Recently I got a car. I was excited about getting a car but very soon in to the process of literally searching for a car I found that I did not enjoy it all. You see, I know next to nothing about cars. It was not that long ago that I thought the ignition was the transmission. I didn't know many makes or models of cars. I didn't know which ones got good gas mileage. I didn't know any real differences between Fords and Hondas. Simply put, I am very ignorant about anything to do with automobiles. Thus, whenever my mother and I pulled into a car lot to look at what was available, I hated how the salespeople would come out to talk to us. "Mom, they're coming! Mom I don't want to talk to them!" (I would immediately regress about 7 years of my age.) They would ask me what I was looking for and saying "a car" just did not sound very intelligent. I hated sitting in front of the insurance guy and the car dealer and feeling stupid because I did not know what was really going on. After test driving my car a friend asked me how the engine sounded. I responded with, "well, it ran and didn't sound abnormal to me." I just did not know what I was talking about.
It was a very humbling experience but now on the other side of it, I do see that I have learned a lot. I now know which cars make decent gas mileage. I am more enlightened as to what a transmission is. I could carry on a somewhat intelligent conversation about auto insurance. And I may even have an idea of what an engine is actually supposed to sound like. (maybe.)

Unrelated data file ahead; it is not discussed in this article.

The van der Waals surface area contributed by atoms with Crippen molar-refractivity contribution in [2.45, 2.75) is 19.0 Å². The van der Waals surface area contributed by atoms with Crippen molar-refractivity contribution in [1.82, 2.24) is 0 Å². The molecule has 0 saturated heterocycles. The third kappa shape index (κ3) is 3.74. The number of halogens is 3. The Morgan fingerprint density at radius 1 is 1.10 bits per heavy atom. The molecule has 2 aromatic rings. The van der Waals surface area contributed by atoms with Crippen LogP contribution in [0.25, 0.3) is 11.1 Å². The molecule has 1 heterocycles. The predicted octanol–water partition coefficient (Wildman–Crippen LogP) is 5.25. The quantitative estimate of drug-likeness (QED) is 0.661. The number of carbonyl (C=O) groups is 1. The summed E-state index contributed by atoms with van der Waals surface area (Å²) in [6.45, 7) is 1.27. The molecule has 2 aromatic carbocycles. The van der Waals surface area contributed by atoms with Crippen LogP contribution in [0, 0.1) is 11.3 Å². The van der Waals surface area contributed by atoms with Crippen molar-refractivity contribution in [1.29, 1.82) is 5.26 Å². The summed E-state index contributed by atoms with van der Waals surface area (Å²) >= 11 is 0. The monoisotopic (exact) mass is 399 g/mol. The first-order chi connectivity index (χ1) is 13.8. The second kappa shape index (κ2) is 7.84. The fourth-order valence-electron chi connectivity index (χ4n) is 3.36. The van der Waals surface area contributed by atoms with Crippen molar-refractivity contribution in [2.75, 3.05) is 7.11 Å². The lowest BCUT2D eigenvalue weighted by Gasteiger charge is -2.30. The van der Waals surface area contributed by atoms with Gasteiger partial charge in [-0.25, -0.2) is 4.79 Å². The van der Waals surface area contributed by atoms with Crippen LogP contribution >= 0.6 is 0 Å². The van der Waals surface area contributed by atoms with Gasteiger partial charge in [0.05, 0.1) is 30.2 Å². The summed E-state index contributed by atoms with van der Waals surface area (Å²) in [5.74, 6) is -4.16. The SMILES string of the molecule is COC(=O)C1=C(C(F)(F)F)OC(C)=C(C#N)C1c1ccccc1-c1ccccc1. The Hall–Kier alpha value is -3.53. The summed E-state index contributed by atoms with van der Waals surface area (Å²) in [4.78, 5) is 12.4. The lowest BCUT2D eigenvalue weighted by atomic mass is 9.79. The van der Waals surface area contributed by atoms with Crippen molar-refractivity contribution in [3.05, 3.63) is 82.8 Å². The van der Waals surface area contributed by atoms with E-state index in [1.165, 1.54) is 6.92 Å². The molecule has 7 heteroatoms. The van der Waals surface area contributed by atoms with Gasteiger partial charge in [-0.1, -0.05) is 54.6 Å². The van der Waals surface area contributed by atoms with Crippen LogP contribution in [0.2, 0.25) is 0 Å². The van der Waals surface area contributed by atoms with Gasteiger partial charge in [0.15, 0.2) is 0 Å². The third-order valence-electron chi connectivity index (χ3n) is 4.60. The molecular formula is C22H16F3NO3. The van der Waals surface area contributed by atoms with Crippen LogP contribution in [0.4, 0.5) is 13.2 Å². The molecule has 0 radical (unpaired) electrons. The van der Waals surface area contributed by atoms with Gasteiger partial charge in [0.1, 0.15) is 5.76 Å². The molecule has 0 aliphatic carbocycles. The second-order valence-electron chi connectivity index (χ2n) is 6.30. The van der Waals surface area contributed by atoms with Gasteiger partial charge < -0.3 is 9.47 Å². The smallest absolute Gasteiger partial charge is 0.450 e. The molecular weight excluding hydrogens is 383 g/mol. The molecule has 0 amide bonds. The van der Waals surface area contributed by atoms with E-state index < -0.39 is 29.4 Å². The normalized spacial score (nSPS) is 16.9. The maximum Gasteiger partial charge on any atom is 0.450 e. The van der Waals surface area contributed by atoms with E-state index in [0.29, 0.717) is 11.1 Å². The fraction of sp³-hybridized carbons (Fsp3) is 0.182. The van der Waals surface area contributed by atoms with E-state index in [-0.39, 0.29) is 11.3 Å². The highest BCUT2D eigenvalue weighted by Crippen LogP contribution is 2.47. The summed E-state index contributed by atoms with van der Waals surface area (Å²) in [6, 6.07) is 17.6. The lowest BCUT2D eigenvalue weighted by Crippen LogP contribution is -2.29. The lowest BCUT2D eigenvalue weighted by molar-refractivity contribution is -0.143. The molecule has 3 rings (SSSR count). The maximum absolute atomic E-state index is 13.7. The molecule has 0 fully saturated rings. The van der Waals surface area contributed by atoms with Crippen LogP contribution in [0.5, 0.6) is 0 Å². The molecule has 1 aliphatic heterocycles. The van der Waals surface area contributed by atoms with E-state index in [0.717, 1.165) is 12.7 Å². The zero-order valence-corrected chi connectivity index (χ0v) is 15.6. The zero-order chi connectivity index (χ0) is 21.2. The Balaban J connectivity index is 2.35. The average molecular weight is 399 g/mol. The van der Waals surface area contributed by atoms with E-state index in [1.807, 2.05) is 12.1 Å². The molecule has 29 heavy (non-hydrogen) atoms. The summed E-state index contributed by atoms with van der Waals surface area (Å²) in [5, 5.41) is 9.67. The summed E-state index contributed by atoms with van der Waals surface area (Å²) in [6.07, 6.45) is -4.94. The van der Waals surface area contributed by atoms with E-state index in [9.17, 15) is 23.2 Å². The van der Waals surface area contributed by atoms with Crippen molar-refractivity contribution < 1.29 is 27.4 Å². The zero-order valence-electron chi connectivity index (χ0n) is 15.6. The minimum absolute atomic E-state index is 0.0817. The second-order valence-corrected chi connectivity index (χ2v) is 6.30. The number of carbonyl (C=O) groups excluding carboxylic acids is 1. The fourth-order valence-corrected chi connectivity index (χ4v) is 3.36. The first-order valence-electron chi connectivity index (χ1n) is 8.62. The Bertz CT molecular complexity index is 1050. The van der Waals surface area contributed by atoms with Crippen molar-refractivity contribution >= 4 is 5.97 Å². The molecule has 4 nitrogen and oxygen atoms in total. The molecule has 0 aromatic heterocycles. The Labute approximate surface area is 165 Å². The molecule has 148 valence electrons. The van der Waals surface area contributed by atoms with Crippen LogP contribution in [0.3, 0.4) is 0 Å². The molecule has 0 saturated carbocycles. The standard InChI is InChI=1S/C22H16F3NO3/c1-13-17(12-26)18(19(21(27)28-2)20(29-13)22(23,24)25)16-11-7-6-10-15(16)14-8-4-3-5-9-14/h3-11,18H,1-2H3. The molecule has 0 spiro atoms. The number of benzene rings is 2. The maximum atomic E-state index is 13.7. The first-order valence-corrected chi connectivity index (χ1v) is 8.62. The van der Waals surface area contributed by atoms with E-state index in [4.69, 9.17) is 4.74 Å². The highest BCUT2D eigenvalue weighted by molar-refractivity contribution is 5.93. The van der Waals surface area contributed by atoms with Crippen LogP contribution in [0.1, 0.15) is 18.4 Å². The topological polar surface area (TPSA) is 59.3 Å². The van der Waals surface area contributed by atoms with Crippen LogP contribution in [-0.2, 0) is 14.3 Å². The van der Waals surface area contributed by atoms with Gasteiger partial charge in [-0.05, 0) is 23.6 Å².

We all need help don't we? In fact it is foolishness to not ask for help. On the first day of searching for a car I found one that I thought was a good deal. Coming home and asking my friends about this car I found out that I would be paying more than $1000 of what it was worth. That would have been foolishness. I felt vulnerable after that because I knew I could be taken advantage of in my ignorance. I tend to be a bit too trusting of people and in being gullible someone could easily take advantage of me. I don't like that feeling. But God worked it all out. After some more searching, I found a car with wonderful mileage (41K), in my price range, in good shape and from a kind dealer who was very helpful.
None of us like doing things that we don't feel skilled in. We like to stick to our area of expertise and not admit our weaknesses. But how do we grow that way? Should I have to go look for another car any time soon- which I certainly hope I don't- I would feel more confident and more sure of what I am looking for. I have grown from this experience.
Let's not get complacent. I was forced in to this experience and so while I am happy I learned from it, I had little choice. What about the things that we do have a choice of? How eager are we to step out and do things that we don't feel competent and comfortable doing? I know what the answer is, not eager at all. But why? Are we so prideful that we refuse to be humbled? Speaking of our Christian walks, how much are we missing out of the blessings and knowledge of God by only doing that which we are comfortable doing?
A while new world of automobiles is being opened to me by this experience. What whole new realm of the knowledge of God and His workings is just waiting for us to experience and learn of if we just did what we know we should and step out in faith with God?
I am preaching to the choir on this. I liked being forced in to things rather than choosing them. But Praise the Lord, God does not force us. I want to choose Him today and always and learn from Him. Don't you?
It's no coincidence that the Bible is filled with "Don't be afraid," and "Be strong and courageous" and such verses. Because we are afraid and we are weak. But the Bible is also filled with myriads of stories and promises of God's deliverance, protection and strength.
What a great God! He has brought me a car. And with it, a promise of His guidance, love and surety in my life.